Incident Report

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Incident Report 2020-05-01T16:26:00+00:00

Rebreather checks

Incident Date


Incident Description

Rebreather left in cave as part of ongoing project. Oxygauge removed but blanking plug forgotten - so hole in one counterlung. Rebreather hung from wall approx 10 feet above level of sump pool covered over to prevent spray dripping in. Next visit. Signs of previous high water but rebreather apparently undisturbed. Kit reassembled and breathing checks undertaken without problem - but - breathing drill carried out pre-dive while sitting upright. As the diver assumed the prone position in the sump pool still carrying out the breathing drill he heard a gurgle immediately before receiving a mouthful of highly caustic sump water. It appears that the loop had partially flooded through the P Port in the counterlung with the scrubber and its water trap working so efficently that there was no sign when the diver was upright ie with the scrubber at the lowest point of the unit. Only with the water trap at the same level as the counterlung did the flooding become apparent. Previously there was no gurgling or sense of water in the system as the kit was handled and teh bretahing gas was not unusually flavoured.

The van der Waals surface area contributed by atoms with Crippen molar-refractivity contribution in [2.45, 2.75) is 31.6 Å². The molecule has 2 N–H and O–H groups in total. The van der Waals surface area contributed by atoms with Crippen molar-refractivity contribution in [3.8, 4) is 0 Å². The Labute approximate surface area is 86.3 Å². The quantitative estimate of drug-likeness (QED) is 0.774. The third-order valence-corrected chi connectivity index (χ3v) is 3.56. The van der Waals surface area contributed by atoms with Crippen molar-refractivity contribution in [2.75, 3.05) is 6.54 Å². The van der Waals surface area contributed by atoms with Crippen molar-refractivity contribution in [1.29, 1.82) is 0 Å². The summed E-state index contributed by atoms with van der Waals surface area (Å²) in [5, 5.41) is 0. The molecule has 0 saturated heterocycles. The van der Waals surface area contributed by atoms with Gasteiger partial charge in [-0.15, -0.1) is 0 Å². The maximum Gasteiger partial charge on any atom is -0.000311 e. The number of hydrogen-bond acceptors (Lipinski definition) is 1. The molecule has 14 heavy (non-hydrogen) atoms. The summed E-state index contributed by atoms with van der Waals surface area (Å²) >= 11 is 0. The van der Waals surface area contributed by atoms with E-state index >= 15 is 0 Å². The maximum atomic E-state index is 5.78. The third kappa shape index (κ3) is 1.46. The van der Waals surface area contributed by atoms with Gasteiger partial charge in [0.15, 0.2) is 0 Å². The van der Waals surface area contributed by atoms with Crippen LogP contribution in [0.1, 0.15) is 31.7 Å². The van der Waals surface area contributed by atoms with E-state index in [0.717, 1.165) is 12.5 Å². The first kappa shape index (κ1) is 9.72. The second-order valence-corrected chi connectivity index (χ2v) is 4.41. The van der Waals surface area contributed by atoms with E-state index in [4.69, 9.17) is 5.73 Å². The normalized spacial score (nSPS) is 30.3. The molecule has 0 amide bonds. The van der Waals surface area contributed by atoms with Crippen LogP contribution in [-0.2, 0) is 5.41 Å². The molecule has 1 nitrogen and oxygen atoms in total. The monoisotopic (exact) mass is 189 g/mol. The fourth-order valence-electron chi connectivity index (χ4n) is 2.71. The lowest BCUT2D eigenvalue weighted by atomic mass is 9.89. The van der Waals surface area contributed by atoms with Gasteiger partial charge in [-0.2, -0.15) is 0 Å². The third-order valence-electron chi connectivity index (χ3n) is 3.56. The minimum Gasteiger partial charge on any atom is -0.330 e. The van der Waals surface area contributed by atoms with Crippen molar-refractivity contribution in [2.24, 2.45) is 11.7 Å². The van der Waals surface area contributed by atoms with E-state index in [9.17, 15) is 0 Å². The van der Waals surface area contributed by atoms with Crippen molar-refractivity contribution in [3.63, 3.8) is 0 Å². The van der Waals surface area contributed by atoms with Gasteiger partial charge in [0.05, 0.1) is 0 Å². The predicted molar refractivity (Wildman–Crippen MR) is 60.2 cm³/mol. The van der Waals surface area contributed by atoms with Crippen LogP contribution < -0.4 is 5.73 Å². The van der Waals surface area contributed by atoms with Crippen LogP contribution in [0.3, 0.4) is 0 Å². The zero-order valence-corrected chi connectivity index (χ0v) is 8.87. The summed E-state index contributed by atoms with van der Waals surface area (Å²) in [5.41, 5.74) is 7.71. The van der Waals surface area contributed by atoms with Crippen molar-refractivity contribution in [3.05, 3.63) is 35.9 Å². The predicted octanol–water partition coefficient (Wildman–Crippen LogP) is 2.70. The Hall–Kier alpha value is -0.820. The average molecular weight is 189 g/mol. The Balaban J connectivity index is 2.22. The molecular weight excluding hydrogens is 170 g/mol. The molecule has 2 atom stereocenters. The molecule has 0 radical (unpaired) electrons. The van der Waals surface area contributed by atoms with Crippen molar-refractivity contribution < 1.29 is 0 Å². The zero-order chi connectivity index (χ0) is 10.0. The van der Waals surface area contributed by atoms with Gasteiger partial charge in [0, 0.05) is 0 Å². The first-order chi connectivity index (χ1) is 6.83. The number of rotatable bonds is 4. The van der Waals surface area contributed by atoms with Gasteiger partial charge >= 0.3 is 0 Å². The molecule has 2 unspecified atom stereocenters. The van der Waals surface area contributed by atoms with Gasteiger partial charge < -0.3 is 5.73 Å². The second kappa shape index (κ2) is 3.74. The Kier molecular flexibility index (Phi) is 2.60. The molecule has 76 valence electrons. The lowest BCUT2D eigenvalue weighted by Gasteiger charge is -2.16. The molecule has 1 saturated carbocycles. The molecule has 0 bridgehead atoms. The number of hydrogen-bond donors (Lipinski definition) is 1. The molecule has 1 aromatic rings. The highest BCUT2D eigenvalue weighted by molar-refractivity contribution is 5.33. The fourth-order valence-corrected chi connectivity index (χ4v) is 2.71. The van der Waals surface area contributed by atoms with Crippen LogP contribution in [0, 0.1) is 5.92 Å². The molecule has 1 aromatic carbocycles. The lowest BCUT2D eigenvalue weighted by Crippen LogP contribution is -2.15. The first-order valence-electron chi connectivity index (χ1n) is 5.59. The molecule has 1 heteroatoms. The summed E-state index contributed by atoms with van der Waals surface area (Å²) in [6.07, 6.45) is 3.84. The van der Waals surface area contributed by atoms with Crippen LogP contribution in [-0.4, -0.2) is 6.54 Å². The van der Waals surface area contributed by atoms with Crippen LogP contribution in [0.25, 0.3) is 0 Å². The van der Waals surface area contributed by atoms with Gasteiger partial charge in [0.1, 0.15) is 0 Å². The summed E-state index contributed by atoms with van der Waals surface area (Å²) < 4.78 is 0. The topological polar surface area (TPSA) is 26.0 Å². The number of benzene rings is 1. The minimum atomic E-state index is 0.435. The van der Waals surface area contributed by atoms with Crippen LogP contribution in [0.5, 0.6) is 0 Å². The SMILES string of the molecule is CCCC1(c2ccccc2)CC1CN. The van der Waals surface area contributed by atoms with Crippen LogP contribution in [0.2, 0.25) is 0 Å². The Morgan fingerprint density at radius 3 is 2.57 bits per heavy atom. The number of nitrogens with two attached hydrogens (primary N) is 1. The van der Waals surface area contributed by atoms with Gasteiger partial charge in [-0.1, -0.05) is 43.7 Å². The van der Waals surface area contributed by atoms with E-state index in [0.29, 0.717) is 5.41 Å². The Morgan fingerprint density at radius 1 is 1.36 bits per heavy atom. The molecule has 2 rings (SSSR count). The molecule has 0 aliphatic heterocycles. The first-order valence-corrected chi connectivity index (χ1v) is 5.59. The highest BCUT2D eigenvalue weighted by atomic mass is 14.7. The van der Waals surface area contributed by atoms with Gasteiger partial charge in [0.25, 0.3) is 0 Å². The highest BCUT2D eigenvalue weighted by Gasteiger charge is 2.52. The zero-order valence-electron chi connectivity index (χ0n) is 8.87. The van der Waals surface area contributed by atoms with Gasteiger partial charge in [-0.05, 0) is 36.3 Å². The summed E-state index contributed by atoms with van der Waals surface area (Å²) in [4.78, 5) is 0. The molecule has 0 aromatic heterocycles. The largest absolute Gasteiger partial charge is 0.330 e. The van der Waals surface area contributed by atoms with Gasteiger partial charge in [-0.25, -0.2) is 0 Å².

Lessons Learned

Never leave a hole in the loop even if you think that the kit is out of harms way! Always carry out final breathing checks in the position that you will assume while diving. A caustic cocktail is one of those experiences from the past like ricketts and National Socialism that you really don want to revisit. Vomiting alkaline fluid through a throat constricted to half its normal size is no fun. Underwater rather than standing in the sump pool it would probably be an unpleasant way to die.
Line Management Negligible
Gas Management Negligible
Equipment Management Major
Equipment Failure Negligible
Training Negligible
Medical Negligible
Planning Negligible
Procedural Error Negligible
Cave Environment Major
Weather Negligible
Other Factor Major